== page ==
Not everything in the UAE is modern then?
Certainly the cities are very modern, mainly as a result of the oil boom of the last few decades. Architecturally speaking, Abu Dhabi and Sharjah in particular are little more than a collection of skyscrapers that appear to have sprung up out of the sand. But go up the coast, through Dubai, Sharjah and Adjman to the tiny emirate of Umm Al-Quwain, where there is scarcely a modern building to be seen.
This small fishing community appears untouched by the world outside; boats are pulled up on the beach, with semi-circular nets piled up beside them. This is what Dubai and Abu Dhabi must have been like 30 years ago, before the city planners changed them beyond all recognition and built fancy waterfronts. Different again is Fujairah, across the peninsula from the other Emirates, facing the Indian Ocean. Here the scenery is mountainous, and the colours are brighter; the atmosphere is more like that of the Indian sub-continent than other parts of the Arab world.
How do I get around?
One way of seeing the region is to hire a car, but if you are travelling in the desert regions of Bahrain, Qatar and Kuwait it would be easy to get lost, as the roads are not well sign-posted, particularly if you don't read Arabic. All the cities have plenty of taxis, and if you want to go somewhere for the day, negotiating a rate with one of them and getting it to take you around is a good way of sightseeing.
Within the UAE there are shared taxis and minibuses. These take a fixed number of passengers, and leave when they are full. While there are frequent services out of places like Dubai, it can be much more difficult getting back from the smaller towns, and you may need to be prepared to negotiate the return journey with a local taxi.
Is it safe for women to travel alone?
Safety is less of a problem in the Gulf than in most other parts of the world, mainly because of the harsh penalties applied to anyone accused of harassment or worse. A surprising number of the local women wear traditional long, black cloaks and headscarves; many also cover their faces. Against this background, western women stand out, and because of this they tend to be treated with curiosity or even suspicion.
In order to avoid being too noticeable, it is advisable to wear modest clothing, even in the cities, keeping shorts and strapless tops for the poolside. In most of the Gulf countries, with the exception of Oman, women going out to restaurants will be expected to sit in designated family areas; and they will always be given the front seats on the local buses.
The exception to all this is Dubai, where visitors are very much a feature of daily life; by contrast, Saudi Arabia is far more restrictive than anywhere else.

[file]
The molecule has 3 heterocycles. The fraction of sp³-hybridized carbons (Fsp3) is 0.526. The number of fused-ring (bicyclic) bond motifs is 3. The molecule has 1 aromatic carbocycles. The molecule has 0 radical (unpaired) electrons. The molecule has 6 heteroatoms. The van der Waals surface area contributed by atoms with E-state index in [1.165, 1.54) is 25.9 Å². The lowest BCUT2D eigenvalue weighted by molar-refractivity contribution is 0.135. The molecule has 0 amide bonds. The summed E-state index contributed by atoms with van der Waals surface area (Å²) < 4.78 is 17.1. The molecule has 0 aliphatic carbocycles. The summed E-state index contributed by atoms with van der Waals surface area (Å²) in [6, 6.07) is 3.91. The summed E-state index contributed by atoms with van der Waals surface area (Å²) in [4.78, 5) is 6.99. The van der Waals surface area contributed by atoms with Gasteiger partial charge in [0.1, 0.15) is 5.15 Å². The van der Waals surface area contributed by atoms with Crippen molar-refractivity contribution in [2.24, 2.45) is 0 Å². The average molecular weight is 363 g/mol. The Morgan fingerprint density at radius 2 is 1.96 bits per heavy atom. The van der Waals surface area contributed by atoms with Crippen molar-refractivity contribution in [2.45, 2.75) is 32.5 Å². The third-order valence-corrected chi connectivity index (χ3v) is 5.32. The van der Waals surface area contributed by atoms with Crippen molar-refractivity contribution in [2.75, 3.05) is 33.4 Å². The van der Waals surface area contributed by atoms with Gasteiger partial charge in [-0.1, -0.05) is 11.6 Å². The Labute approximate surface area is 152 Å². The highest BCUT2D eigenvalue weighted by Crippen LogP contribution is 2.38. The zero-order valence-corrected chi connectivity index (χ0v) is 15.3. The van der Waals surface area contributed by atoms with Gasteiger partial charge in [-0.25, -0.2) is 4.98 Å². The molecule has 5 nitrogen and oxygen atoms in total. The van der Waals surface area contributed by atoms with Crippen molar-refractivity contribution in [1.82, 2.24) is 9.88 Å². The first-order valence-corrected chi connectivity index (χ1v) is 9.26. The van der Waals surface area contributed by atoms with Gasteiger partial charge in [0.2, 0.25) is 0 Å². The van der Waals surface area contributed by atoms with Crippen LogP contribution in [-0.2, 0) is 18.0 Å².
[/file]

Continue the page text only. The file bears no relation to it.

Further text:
Where can I go
All the capital cities have museums dedicated to the history and development of the region, including the role of the British. They first got involved in the Gulf in the days of the British East India Company, and stayed on to protect the trade routes into India during the days of the British Empire; the many expats who are still living in the region are now mainly working for international oil companies.
Try not to miss the Ethnographic Museum in Doha, which contains a reconstructed house from the beginning of the 20th century, as well as a working wind tunnel, which was the original form of air-conditioning in the Gulf.
Kuwait's National Museum, once home to a priceless collection of Islamic art, is now a ruin, since it was sadly burned and looted during the Iraqi occupation of 1990 - but it has been left as a monument to the Gulf War.
Oman is famous for its forts, mainly built by the Portuguese during the 16th century, although some of them date from pre-Islamic times. Many have been carefully restored. The most famous of these is the one at Nizwa, but it is also worth making a trip that takes in Nakhl, with its furnished rooms; Rustaq, where the fort is warren-like but bare; and Al Hazm, which is built over a spring.
A trip to a market sounds like fun
There are souks, as the markets are known, all over the Gulf, some of which specialise in particular items, while others sell general goods. Bartering is the order of the day in all of them. The best known is the gold souk in Dubai, but far more lively is the souk in Muttrah, the waterfront district of Muscat.
The best known local product is frankincense, which is on sale everywhere, but there are also sections specialising in beautiful textiles, spices, and old Omani silver. There is a wonderful fish souk on the beach at Barka, on Oman's Batinah coast.
And camel markets are always lively affairs: there is one on the outskirts of Riyadh, and another in Buraimi, across the border from Al- Ain in Abu Dhabi, where you can choose an animal for its milk, its meat, or even because you want to race it.
Is that their idea of sport?